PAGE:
In the five years since the 2008 financial crisis, there have been various attempts to make sense of what happened and why.

The latest — and, to my mind, one of the more convincing — comes in a new book, “Mortgage Wars,” by Timothy Howard, the former chief financial officer of housing finance giant Fannie Mae. Howard’s thesis is that the crisis was the result of a bitter and protracted political war that pit Fannie and its corporate cousin Freddie Mac against a group of giant banks and ideological foes determined to break their lucrative hold over the $11 trillion American home-mortgage market. In the end, Howard argues, the banks prevailed long enough to lead themselves and the rest of us over the cliff.

As Congress figures out what to do with Fannie and Freddie, which are now in government conservatorship, the worst mistake would be to get sucked back into refighting the old battles. Yet that is precisely how the debate is shaping up, with conservative ideologues once again railing against government interference in the free market, the mortgage-industrial complex waving the bloody shirt of “housing affordability,” and even the White House warning against a return to a “flawed business model” that, in truth, did precisely what it was intended to do.

Let’s be clear: Fannie and Freddie did not cause the financial crisis or the mortgage crisis that triggered it, at least not in the way their critics allege.

As Howard and others have pointed out, Fan and Fred’s giant portfolios of mortgage-backed securities — the portfolios bought with money borrowed at advantageous government rates that former Fed Chairman Alan Greenspan warned would one day lead to financial Armageddon — were not, in fact, the source of significant financial loss. They may have stopped throwing off profits during the crisis, but taken as a whole they didn’t lose much.

Fannie Mae headquarters in Washington. (GARY CAMERON/Reuters)

Nor did Fan and Fred get into trouble because of mandates from Democrats in Congress and from the Bush administration to provide more financing to low-income households. In fact, the bulk of the nontraditional loans that they bought at the height of the mortgage bubble brought them further from meeting their affordable housing goals, not closer.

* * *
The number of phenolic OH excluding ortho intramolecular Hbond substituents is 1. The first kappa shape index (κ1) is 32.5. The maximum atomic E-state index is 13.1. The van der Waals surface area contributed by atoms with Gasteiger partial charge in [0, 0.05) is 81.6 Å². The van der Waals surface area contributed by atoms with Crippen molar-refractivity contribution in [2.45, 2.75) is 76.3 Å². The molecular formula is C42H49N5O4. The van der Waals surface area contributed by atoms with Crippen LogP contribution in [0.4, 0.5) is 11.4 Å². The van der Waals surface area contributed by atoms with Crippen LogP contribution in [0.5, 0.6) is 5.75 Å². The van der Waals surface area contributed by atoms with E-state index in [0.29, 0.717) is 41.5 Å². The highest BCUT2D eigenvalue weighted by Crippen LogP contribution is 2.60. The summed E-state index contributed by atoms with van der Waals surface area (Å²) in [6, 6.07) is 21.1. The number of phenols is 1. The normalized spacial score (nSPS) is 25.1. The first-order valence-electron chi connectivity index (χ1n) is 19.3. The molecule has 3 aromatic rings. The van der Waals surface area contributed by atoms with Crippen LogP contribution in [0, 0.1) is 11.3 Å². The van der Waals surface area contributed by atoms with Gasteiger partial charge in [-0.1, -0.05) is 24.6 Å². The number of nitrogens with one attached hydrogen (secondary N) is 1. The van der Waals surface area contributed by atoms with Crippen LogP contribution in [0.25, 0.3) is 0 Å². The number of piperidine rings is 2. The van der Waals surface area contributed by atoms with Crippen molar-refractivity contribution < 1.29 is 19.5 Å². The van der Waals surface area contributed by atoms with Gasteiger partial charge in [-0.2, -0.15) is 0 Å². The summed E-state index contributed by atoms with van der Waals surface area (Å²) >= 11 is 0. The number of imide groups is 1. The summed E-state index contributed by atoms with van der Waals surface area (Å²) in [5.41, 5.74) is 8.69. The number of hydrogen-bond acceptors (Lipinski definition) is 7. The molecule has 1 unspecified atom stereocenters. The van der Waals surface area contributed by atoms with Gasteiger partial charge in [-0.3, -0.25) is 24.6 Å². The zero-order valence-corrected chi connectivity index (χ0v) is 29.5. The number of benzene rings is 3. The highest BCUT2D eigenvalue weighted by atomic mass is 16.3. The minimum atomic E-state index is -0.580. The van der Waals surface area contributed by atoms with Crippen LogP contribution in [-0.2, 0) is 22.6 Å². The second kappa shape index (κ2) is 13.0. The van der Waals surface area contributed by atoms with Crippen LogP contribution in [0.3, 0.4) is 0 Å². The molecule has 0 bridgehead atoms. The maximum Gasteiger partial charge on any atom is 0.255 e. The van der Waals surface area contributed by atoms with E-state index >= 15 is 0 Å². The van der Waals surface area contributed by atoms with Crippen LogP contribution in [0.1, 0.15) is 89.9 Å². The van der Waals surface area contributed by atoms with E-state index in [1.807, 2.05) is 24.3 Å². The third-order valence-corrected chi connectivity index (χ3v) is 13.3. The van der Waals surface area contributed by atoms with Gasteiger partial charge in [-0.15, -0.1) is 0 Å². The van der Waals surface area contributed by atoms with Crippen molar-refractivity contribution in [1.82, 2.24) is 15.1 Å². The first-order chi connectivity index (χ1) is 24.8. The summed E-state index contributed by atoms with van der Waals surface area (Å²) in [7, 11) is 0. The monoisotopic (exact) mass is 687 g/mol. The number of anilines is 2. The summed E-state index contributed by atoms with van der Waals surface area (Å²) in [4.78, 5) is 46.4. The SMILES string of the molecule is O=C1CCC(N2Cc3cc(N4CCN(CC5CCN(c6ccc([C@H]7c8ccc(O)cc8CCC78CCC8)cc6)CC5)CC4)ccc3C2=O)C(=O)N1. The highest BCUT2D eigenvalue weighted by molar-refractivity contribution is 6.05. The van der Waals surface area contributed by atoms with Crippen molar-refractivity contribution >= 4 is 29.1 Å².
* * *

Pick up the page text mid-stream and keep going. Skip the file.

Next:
As Howard tells it, the real story begins two decades ago, when big banks and other mortgage lenders sought a bigger share of a mortgage finance business that was generating year after year of double-digit earnings growth for Fan and Fred.

As government-sponsored enterprises, Fan and Fred had the advantage not only of access to cheaper funding, but also lower capital requirements than banks, effectively giving them the power to set the price of housing finance and underbid any competitor. And in their other role, as the dominant insurer of mortgage-backed securities, Fran and Fred could dictate the terms, structure and eligibility requirements of any mortgages that banks and other lenders might want to sell into the secondary market. They weren’t shy about using their market power to capture whatever surplus the industry had to offer while building formidable political machines to protect their lucrative duopoly from competition, criticism and regulatory encroachments.

By the mid-’90s, the campaign against Fan and Fred was in full swing. Academic papers and studies showed that most of the benefits of Fan and Fred’s government backing were going to shareholders and richly compensated executives, not homeowners. Ideological conservatives such as Greenspan were enlisted to warn of the dire risks to the financial system and the prospect of a massive government bailout. Newly resurgent Republicans in Congress, many supported by generous political contributions from the banks, called for legislation to cut Fan and Fred down to size. Even top officials of the Clinton administration’s Treasury Department, angered by Fan and Fred’s political bullying and frustrated by their unwillingness to accept any meaningful reforms, turned against them.

The beginning of the end came in 2004, when Fred and then Fan got tied up in accounting scandals that few people understood and, as subsequent litigation revealed, turned out to be less scandalous than first portrayed. But in the overheated political environment that the banks had created, the restatements were enough to force the resignation of top executives at both firms, including Howard, and send the firms into a full-blown political and regulatory retreat from which they never recovered.

In the meantime, thanks to low interest rates, a booming housing market and lax federal regulation, the banks and their financial allies had set up an alternative system for financing home purchases using types of mortgages Fan and Fred normally ignored: “Subprime” mortgages to people with blemished credit records. “Alt-A” mortgages that didn’t require documentation of income. “Interest-only” mortgages that required no repayment of principal. “Option ARM” mortgages that allowed borrowers to make whatever monthly payments they chose.

The aggressive marketing of these mortgage products by the banks and their Wall Street allies had two notable effects. First, it turned a booming housing market into a speculative bubble, particularly in California, Arizona and Nevada. Second, it reduced Fan and Fred’s share of newly issued mortgages from 70 percent of the market in 2003 to 40 percent by 2006. Fan and Fred were no longer setting prices or lending standards — the banks and Wall Street were.